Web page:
3. The method as claimed in claim 1 further comprising adjusting the frequency of the navigational notifications based only on familiarity and the weather data.
4. The method as claimed in claim 1 further comprising adjusting the frequency of the navigational notifications based only on familiarity and the road condition data.
5. The method as claimed in claim 1 further comprising adjusting the frequency of the navigational notifications based only on familiarity and the traffic data.
6. The method as claimed in claim 1 further comprising:
receiving a voice command;
adjusting the frequency of the navigational notifications based on the voice command.
7. The method as claimed in claim 1 further comprising adjusting the frequency of navigational notifications based on whether a current time of day is daytime or night-time.
8. A non-transitory computer-readable medium comprising instructions in code which when loaded into memory and executed on a processor of a GPS-enabled navigation device is adapted to perform acts of:
identifying a current route;
determining whether the current route is a familiar path comprising:
storing a list of route segments over which the device has traveled;
storing a number of times the device has traveled each of the route segments;
storing dates when the route segments were traveled;
computing a route familiarity quotient based on the number of times a route segment was traveled and how long ago the route segment was traveled;
comparing the route familiarity quotient to a predetermined threshold to determine whether the route is to be classified as familiar; and
varying a frequency of the navigational notifications based on whether the current route is a familiar path and also based on one or more of weather data, road condition data and traffic data, wherein the one or more of the weather data, road condition data and traffic data are received wirelessly by a radiofrequency transceiver of the device.
9. The computer readable medium as claimed in claim 8 wherein the code is configured to cause the device to adjust the frequency of the navigational notifications based only on familiarity and the weather data.
10. The computer readable medium as claimed in claim 8 wherein the code is configured to cause the device to adjust the frequency of the navigational notifications based only on familiarity and the traffic data.
11. The computer readable medium as claimed in claim 8 wherein the code is configured to cause the device to adjust the frequency of the navigational notifications based only on familiarity and the road condition data.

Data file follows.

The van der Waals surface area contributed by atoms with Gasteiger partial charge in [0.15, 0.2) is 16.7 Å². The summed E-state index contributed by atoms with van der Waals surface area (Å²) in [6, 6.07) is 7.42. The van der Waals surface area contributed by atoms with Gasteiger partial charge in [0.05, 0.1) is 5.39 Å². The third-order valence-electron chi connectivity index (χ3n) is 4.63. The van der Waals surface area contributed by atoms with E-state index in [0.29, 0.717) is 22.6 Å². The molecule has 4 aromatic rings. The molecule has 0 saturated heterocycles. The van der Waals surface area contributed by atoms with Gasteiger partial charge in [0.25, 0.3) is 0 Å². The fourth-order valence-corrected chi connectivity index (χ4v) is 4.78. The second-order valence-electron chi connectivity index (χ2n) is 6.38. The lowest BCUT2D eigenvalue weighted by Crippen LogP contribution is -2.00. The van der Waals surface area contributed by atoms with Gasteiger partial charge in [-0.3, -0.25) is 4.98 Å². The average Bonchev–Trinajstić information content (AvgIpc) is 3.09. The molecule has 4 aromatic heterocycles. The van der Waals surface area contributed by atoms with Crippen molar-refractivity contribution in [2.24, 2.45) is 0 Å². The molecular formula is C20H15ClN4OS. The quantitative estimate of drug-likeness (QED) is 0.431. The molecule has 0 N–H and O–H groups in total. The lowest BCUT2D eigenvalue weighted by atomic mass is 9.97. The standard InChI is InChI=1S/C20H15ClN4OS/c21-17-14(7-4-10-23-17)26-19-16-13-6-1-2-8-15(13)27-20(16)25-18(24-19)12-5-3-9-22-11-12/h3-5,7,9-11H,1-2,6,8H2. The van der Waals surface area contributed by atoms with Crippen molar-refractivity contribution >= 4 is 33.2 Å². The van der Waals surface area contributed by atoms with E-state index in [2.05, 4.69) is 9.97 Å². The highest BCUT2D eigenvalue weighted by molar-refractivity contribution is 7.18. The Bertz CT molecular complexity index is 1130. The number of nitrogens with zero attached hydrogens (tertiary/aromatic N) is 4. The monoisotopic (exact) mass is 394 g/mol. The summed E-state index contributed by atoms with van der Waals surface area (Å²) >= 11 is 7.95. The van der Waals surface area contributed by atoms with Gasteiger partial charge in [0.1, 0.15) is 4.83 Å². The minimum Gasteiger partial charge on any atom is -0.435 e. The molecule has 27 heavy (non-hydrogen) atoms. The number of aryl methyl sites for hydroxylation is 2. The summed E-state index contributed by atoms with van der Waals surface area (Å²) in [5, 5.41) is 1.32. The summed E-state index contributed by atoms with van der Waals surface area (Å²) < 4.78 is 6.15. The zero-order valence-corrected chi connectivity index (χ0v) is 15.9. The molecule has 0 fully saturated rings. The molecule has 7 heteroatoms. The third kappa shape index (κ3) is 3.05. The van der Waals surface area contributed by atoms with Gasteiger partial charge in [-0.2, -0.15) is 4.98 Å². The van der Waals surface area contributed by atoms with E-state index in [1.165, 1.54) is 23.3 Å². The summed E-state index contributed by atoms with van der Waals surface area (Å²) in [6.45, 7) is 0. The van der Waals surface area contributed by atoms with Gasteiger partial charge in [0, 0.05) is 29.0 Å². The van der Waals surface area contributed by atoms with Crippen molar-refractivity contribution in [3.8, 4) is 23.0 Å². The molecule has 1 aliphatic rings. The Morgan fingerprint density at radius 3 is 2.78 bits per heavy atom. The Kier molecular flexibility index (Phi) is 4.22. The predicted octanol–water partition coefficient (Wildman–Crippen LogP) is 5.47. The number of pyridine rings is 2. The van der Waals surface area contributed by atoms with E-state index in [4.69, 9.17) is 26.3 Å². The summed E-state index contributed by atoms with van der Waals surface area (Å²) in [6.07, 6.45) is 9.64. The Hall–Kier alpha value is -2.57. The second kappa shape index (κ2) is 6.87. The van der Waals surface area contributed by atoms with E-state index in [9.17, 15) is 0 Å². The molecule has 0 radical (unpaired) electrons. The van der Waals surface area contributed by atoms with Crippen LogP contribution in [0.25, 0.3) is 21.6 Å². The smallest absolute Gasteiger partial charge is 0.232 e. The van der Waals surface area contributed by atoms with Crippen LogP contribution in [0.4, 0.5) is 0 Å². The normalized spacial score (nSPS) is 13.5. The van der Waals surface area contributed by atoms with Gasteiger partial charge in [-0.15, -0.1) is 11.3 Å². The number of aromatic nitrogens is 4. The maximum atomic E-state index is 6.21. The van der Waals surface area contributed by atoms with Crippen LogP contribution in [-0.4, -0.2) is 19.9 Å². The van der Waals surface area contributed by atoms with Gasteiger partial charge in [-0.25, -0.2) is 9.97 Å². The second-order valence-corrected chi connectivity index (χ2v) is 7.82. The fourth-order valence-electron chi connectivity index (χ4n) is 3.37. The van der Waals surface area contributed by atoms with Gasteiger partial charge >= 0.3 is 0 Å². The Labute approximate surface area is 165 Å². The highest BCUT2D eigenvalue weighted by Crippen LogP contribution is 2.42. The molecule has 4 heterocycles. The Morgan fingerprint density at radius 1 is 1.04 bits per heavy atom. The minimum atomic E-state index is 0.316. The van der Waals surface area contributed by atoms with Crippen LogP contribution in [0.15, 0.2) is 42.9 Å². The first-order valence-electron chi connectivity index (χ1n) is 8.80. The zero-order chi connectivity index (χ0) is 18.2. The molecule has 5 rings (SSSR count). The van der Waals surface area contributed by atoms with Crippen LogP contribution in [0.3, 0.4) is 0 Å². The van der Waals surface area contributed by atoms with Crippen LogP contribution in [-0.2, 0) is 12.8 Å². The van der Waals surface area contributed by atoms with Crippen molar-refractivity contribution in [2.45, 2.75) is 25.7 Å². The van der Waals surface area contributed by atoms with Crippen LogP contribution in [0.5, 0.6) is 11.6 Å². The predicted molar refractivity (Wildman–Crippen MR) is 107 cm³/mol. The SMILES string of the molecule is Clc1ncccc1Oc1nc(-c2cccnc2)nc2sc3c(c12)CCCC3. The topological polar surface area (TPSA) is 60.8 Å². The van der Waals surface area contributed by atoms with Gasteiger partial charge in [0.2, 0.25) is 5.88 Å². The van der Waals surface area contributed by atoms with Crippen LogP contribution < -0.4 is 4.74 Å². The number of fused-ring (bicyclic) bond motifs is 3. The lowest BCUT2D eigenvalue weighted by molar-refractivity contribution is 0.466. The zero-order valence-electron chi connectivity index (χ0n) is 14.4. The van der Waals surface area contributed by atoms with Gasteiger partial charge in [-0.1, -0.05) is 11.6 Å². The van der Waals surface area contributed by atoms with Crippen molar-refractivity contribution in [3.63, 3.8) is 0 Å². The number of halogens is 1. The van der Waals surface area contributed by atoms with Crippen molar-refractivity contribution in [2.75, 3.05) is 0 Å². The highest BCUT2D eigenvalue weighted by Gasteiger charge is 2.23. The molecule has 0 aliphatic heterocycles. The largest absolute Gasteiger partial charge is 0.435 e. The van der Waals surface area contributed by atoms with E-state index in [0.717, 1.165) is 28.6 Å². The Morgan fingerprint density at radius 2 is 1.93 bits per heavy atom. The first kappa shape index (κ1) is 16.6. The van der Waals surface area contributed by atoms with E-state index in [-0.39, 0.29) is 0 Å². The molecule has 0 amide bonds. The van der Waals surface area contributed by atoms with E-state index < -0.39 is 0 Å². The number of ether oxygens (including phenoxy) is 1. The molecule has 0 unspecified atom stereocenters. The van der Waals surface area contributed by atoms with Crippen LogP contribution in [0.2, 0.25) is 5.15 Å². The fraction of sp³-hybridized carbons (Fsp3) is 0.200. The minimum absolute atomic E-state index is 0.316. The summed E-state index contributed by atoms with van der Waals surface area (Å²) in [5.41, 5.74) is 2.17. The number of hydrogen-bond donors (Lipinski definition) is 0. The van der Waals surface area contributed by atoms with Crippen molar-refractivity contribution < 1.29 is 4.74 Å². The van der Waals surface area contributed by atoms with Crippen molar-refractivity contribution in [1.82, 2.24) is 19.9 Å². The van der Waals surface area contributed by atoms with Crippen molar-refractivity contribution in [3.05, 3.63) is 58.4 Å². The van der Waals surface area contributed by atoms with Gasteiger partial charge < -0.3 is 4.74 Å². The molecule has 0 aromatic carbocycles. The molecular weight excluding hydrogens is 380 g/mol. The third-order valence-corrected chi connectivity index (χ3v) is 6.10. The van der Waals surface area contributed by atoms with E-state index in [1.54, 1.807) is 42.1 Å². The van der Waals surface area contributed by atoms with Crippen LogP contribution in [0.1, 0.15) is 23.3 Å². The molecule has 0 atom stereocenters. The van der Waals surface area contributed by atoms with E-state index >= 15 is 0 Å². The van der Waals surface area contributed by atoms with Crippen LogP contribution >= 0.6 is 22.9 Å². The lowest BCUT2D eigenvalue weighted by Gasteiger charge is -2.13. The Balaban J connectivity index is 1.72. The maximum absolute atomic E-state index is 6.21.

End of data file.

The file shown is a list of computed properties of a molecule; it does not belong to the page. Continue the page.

12. The computer-readable medium as claimed in claim 8 further comprising code to cause the device to further adjust the frequency of navigational notifications based on whether a current time of day is daytime or night-time.
13. A navigation-enabled device comprising:
a memory operatively coupled to a processor for executing a navigation application;
a speaker operatively coupled to the processor for providing navigational notifications;
a position-determining system for determining a current location to enable the processor to identify a current route on which the device is located; and
wherein the processor is configured to:
determine whether the current route is a familiar path by:
storing in the memory a list of route segments over which the device has traveled;
storing in the memory a number of times the device has traveled each of the route segments;
storing in the memory dates when the route segments were traveled;
computing a route familiarity quotient based on the number of times a route segment was traveled and how long ago the route segment was traveled; and
comparing the route familiarity quotient to a predetermined threshold to determine whether the route is to be classified as familiar; and
vary a frequency of the navigational notifications based on whether the current route is a familiar path and also based on one or more of weather data, road condition data and traffic data, wherein the one or more of the weather data, road condition data and traffic data are received wirelessly by a radiofrequency transceiver of the device.
14. The device as claimed in claim 13 wherein the radiofrequency transceiver only receives the weather data, and wherein the processor is configured to adjust the frequency of the navigational notifications based on the weather data and familiarity.
15. The device as claimed in claim 13 wherein the radiofrequency transceiver only receives the road condition data, and wherein the processor is configured to adjust the frequency of the navigational notifications based on the road condition data and familiarity.
16. The device as claimed in claim 13 wherein the radiofrequency transceiver only receives traffic data, and wherein the processor is configured to adjust the frequency of the navigational notifications based on the traffic data and familiarity.
17. The device as claimed in claim 13 wherein the processor further adjusts the frequency of navigational notifications based on whether a current time of day is daytime or night-time.